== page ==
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Strengthen your action plan with more ambitious measures

Setting more ambitious targets

  • Towards 99% GPP: Yes, you can set procurement targets! Public authorities can start and continuously expand the focus of GPP.
  • How would you be able to reach a goal to include 99% of green criteria when looking at energy efficiency and climate change mitigation in purchases, services and works? A few good practise cases will illustrate different options and approaches, using the example of Kolding in Denmark:

    • Adoption of a municipal GPP policy: In Kolding, the municipality has 8,000 employees and is the largest single business enterprise in the Region of Southern Denmark. Its GPP activities started with the adoption of a municipal GPP policy (1998). Today, GPP is integrated in the procurement of goods, services and construction – virtually 100% of tenders - ensuring compliance with environmental requirements, as well as applying environmental award criteria. Kolding is regarded as one of the local government pioneers in GPP internationally.
    • Joint purchasing: Kolding’s energy and climate policy includes a goal to reduce the carbon dioxide equivalent (CO2e) emissions by 75% until 2020 (compared to 1990). This substantial reduction can only be achieved using latest technologies and solutions.  Public procurement is leading the way towards innovation at the municipality. Led by the city’s Environment Department, a call for tender was published at the end of January 2011 for the supply of highly energy efficient replacement light bulbs (such as light emitting diodes - LEDs). The tender was presented in cooperation with the Danish 12-City Purchasing Group. The 12- City Purchasing Group is comprised of the cities Esbjerg, Fredericia, Herning, Holstebro, Ikast-Brande, Kolding, Middelfart, Odense, Randers, Silkeborg, Svendborg, Sønderborg, Vejle and Århus. Apart from fulfilling local lighting needs, the procurement action aimed also to encourage sustainable product innovation for energy efficient lighting technologies.

  • Major success factors behind Kolding’s success include:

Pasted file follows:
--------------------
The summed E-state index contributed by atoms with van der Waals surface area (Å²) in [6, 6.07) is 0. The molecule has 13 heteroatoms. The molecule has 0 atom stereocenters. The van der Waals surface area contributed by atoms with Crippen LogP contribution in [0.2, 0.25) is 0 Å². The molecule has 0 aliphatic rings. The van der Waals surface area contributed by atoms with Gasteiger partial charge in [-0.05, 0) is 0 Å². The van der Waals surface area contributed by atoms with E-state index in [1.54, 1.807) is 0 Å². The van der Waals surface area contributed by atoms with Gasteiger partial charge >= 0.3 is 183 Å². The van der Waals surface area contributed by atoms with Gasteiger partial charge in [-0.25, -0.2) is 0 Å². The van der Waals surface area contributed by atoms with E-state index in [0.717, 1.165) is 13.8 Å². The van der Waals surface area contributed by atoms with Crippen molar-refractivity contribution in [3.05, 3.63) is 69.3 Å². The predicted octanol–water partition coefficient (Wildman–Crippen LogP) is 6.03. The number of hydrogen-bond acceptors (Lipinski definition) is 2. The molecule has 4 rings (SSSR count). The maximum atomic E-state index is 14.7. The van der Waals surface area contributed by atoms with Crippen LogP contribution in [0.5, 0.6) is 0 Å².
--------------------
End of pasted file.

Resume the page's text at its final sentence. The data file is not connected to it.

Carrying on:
• The Environmental Department is regularly training all staff working in procurement on GPP.
    • All major tenders need to include GPP criteria. Procurement staff has ready to use GPP criteria and tenders are regularly checked by the Environmental Department.
    • Kolding organises for every product group mostly annual market dialogues. By this way key suppliers have been involved and informed timely in advance of the new requirements to sustainability.
    • Kolding is a “team-worker” and works together nationally (purchasing group) and internationally (Procura+ Campaign) staying informed about latest developments and approaches towards GPP and copying best practice done across Europe.

Explore new action options

  • Ambitious action includes the mainstreaming of the concepts of life-cycle costing (LCC) and early market engagement in all procurement actions. LGs can save energy and money with GPP, especially using a life-cycle costing (LCC) approach, and drive innovation in the market by demanding improvements (interesting to companies as LGs are large purchasers).
  • What is the LCC approach?

    • Life-cycle costing or LCC is a tool which evaluates the costs of an asset throughout its life-cycle. Under the EU procurement rules a contract can be awarded based on the most economically advantageous tender. Here, the associated costs may be calculated on the basis of the whole life-cycle of the products, services or works, which means calculating the costs associated with the use, maintenance and end-of-life.

  • Networking and knowledge exchange are essential.

    • “The main recommendation I would give to fellow procurers is the need to establish a multidisciplinary team. When procuring innovative, sustainable, cutting edge solutions input is required from engineers, sustainability experts, the actual users of the service and procurers. And it is only by working together as a whole can the life-cycle costs be established and the most environmentally advantageous option chosen.” (Kevan Twohy, Procurement Manager, London Borough of Bromley, United Kingdom)

Is a politician personally involved in the process?

Take a look at what local leaders say about their role …

  • Recommendation: Establish a permanent working group on GPP that encompasses participants from all relevant departments such as central and major decentralised procurement offices, legal departments involved in procurement, energy, environment and social departments, as well as  selected requisitioners of key products, services and works groups.